Hundreds of Chevron employees in California went on strike Monday after failing to reach a contract deal. The union reported more than 500 employees at a refinery in Richmond, California, striking at 12:01 a.m.
Workers recently rejected a Chevron contract offer, and the firm refused to negotiate. As usual, Chevron stated. But if the strike shuts down the refinery, it may raise petrol prices in California, which currently has the highest in the US at $5.86 per gallon, according to the AAA.
“It would be problematic since we already have a scarcity of refinery capacity in California,” Severin Borenstein, a UC Berkeley professor, told KTVU. This lawyer should be renowned for his Chevron fight, yet he's in prison.
Gas prices in California have risen despite a nationwide decline. Legislators want to give every taxpayer a $400 refund to help ease the strain of increasing gas costs. In San Ramon, California, Chevron said it would send skilled employees to replace those on strike.
According to Chevron's statement on Sunday, this deal was fair and addressed union concerns. The union claimed it had secured a nationwide pay and working conditions deal for oil employees, but approximately 200 local negotiating units remained.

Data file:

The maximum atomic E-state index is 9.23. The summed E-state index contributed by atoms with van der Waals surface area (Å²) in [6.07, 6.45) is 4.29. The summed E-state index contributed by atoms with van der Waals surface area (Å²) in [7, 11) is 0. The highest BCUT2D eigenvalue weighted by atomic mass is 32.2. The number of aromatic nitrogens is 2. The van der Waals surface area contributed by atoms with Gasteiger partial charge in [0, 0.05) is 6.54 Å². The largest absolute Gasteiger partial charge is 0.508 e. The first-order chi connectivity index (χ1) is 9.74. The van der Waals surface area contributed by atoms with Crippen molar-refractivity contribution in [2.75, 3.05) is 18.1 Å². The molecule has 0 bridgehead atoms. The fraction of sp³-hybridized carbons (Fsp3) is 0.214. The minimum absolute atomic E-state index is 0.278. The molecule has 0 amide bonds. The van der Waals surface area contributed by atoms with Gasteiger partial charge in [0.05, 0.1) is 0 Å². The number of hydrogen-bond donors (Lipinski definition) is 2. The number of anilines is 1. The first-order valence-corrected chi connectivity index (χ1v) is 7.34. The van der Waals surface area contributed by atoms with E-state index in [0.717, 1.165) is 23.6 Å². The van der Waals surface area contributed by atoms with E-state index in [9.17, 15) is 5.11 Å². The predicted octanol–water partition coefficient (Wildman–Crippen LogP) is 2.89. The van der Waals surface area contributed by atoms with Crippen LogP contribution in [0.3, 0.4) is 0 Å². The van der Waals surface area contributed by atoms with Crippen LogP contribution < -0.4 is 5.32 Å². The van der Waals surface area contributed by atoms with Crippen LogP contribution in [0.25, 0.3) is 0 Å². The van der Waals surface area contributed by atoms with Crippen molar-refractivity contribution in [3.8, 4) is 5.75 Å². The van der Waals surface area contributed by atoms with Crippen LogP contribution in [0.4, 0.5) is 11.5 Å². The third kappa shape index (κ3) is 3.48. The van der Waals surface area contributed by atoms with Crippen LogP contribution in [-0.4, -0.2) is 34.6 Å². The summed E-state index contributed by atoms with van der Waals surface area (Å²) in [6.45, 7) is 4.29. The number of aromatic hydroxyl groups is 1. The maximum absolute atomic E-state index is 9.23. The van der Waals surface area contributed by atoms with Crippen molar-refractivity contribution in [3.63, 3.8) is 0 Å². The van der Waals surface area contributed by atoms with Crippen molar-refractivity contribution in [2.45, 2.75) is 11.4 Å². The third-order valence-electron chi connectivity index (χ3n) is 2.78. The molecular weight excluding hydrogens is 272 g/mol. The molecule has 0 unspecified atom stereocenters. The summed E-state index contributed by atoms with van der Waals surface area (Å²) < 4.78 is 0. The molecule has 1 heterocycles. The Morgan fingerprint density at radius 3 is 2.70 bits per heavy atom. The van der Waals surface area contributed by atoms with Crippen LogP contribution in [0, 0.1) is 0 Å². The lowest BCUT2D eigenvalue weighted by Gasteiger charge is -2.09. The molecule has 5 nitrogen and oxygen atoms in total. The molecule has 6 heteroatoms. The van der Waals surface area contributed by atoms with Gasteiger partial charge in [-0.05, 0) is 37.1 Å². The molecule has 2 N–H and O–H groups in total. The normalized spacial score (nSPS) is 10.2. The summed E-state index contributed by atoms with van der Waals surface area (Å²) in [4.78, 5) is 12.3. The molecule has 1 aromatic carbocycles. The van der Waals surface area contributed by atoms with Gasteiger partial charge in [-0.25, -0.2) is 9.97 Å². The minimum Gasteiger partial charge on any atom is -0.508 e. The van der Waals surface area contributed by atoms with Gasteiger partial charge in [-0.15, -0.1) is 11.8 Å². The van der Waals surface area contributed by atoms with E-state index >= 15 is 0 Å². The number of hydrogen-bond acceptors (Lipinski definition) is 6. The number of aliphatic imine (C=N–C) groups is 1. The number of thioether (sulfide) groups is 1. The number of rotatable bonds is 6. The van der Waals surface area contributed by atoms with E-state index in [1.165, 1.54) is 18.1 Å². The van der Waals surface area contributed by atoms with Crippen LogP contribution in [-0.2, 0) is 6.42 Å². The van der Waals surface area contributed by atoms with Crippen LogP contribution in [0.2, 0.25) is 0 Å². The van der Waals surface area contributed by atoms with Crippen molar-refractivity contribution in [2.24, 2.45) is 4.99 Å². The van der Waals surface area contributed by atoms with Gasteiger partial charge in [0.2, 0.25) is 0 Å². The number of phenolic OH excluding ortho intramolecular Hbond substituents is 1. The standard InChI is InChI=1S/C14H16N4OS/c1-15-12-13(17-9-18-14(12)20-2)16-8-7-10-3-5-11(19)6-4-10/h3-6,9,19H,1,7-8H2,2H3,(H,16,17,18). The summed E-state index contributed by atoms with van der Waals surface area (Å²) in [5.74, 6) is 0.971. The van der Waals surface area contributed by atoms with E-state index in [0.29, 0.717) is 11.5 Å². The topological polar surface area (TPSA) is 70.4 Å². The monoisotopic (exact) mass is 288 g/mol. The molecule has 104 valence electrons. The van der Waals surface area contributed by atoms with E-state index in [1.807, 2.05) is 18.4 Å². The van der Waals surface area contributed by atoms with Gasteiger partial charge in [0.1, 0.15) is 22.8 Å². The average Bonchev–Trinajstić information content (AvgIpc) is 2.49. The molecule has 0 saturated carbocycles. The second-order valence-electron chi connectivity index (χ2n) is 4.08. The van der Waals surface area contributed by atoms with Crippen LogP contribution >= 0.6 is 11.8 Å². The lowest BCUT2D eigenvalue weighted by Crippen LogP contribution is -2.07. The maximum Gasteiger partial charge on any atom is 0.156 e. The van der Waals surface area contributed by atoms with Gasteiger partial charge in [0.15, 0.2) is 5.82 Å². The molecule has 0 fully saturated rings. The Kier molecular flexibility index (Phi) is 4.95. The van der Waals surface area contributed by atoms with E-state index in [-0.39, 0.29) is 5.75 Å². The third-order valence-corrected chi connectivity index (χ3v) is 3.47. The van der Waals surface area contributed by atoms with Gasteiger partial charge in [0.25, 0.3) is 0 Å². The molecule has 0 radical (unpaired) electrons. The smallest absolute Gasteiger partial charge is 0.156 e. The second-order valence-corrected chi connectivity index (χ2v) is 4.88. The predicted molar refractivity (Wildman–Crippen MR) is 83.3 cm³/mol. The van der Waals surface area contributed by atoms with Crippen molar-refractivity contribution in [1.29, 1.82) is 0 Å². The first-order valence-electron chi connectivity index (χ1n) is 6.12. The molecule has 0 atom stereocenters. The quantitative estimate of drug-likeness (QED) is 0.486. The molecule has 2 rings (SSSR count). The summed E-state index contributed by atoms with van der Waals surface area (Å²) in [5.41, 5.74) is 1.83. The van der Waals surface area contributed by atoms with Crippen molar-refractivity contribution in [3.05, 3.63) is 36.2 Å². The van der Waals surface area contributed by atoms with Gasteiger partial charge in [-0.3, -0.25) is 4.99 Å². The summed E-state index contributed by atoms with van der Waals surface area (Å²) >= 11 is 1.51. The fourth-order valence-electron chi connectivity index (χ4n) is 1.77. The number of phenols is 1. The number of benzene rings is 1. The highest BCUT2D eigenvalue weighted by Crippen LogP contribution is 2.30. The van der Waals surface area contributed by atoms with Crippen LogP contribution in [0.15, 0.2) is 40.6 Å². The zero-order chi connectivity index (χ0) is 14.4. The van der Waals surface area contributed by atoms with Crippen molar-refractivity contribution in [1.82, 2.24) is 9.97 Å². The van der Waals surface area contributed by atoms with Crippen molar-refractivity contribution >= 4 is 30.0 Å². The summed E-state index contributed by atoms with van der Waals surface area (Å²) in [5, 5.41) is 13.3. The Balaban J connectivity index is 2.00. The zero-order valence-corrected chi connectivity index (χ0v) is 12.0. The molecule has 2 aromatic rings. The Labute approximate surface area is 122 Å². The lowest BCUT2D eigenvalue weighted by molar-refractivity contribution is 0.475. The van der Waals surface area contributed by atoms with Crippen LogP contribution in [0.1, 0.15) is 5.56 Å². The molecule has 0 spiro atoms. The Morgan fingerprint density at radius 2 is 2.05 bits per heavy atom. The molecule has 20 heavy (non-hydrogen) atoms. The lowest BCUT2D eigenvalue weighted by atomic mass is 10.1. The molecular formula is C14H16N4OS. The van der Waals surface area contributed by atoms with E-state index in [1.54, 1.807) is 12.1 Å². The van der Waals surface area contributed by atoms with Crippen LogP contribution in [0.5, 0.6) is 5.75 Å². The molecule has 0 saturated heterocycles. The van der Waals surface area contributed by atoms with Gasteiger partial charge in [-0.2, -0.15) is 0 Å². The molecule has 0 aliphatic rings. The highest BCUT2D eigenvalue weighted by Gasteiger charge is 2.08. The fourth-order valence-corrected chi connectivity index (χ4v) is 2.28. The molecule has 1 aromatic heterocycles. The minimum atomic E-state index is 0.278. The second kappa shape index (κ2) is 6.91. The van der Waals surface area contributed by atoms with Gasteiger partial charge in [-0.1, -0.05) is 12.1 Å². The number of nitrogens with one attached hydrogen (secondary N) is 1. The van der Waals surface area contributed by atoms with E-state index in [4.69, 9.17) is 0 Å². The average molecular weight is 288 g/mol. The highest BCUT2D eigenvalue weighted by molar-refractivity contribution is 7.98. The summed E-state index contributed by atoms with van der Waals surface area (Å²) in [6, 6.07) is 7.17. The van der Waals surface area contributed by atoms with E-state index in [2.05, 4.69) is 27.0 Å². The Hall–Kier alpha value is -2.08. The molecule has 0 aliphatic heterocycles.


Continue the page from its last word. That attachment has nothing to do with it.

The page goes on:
B.K. White, a 29-year Chevron employee and USW Local 5 spokesman claimed the corporation neglected to address worker weariness and staffing issues. Our members may not feel forced to work up to 70 hours a week if we had more individuals and a higher pay rate.
“We don't think so,” White replied. Chevron stated the union's demands in Richmond "exceeded the company's reasonable expectations and went beyond the national pattern bargaining agreement."
The union stated that employees at Chevron Richmond were working under a 24-hour extension of their previous contract. The employer gave a 2.5% raise, but the block wanted 5% to keep up with inflation and Bay Area living costs, White said.
“We requested a 5% increase to assist us in dealing with our medical at Kaiser, which went up 23% last year,” White added. According to White, the firm has already hired over 100 non-plant personnel. “This harms Richmond and the environment,” he said.
The business claimed competent replacements began arriving Sunday night. In an email, Chevron spokesman Tyler Kruzich said that staff running the refinery throughout the strike had met all standards to safely and legally perform their duties.
If the strike shuts down the refinery, it might impact California's gasoline prices, which are now the highest in the US at $5.86 per gallon. However, Ken Medlock, director of Rice University's Baker Institute's Center for Energy Studies, said the strike is unlikely to cause Chevron to shut down or hike prices.
The refinery may work with a ‘skeleton staff until the labour contract difficulties are addressed, said Medlock.“With California pricing already higher than other states because to the particular mix that must be sold in the state, there is considerable motivation to keep the refinery running,”